What factors determine the premium on investment trusts?
There are various factors that may influence the premium on an investment trust. One of the main factors is the level of demand for the trust’s shares. If there are more buyers than there are sellers, the price of the shares will bid up. Plus, the performance of the trust’s underlying assets can also have influence. If the assets are performing well, investors may be willing to pay a higher premium for the trust’s shares.
The trust’s dividend yield can also have an affect. If the trust has a high yield, investors may be willing to pay a premium to own its shares. Finally, the level of competition in the market also determines the premium. If there are few similar investment trusts available, investors may be willing to pay higher for the one they can invest in.
How does this affect the return on investment in investment trusts?
The premium on an investment trust can have a major impact on the return that an investor receives. If an investor purchases shares in a trust that is trading at a premium, they will pay more for those shares than they would if the trust was trading at its NAV. As a result, even if the trust’s underlying assets are performing well, the investor’s return would be lower than it would be had they purchased shares at NAV.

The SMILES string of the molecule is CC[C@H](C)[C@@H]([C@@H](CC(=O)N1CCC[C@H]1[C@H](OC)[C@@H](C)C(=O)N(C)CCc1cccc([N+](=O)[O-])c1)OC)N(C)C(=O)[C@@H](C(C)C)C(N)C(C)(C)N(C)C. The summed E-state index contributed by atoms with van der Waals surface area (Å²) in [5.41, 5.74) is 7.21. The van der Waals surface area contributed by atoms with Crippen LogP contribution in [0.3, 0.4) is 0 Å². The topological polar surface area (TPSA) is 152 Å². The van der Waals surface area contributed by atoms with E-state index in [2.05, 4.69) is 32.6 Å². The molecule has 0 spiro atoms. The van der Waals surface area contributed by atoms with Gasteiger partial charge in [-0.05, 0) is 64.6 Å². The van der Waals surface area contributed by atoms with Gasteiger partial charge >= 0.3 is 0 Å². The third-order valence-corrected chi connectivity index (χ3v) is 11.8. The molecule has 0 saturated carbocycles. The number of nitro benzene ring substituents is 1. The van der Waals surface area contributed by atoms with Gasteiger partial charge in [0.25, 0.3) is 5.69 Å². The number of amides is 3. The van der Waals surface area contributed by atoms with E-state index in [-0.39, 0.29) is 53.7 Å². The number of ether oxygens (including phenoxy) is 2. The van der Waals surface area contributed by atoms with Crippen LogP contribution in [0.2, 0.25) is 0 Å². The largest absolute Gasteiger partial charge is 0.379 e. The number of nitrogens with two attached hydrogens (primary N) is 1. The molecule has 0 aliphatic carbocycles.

On the other hand, if an investor purchases shares in a trust that is trading at a discount to its NAV, they will pay less for those shares compared to if the trust was trading at its NAV. This means that if the underlying assets of the trust perform well, the investor would receive a higher return compared to if they had purchased shares at NAV.
How premium calculated?
Investors can use a relatively straightforward formula to calculate the premium on an investment trust. To calculate the premium, you must first know the trust’s NAV and its share price. Divide the difference between the share price and the NAV by the NAV, and then multiply that number by 100 to get the percentage premium.
Understanding what a premium is and how it can impact your returns is essential when investing in investment trusts. While it can be a positive sign that a trust is in high demand and has strong underlying assets, it can also mean that an investor will pay more for their shares than they would if the trust was trading at its NAV.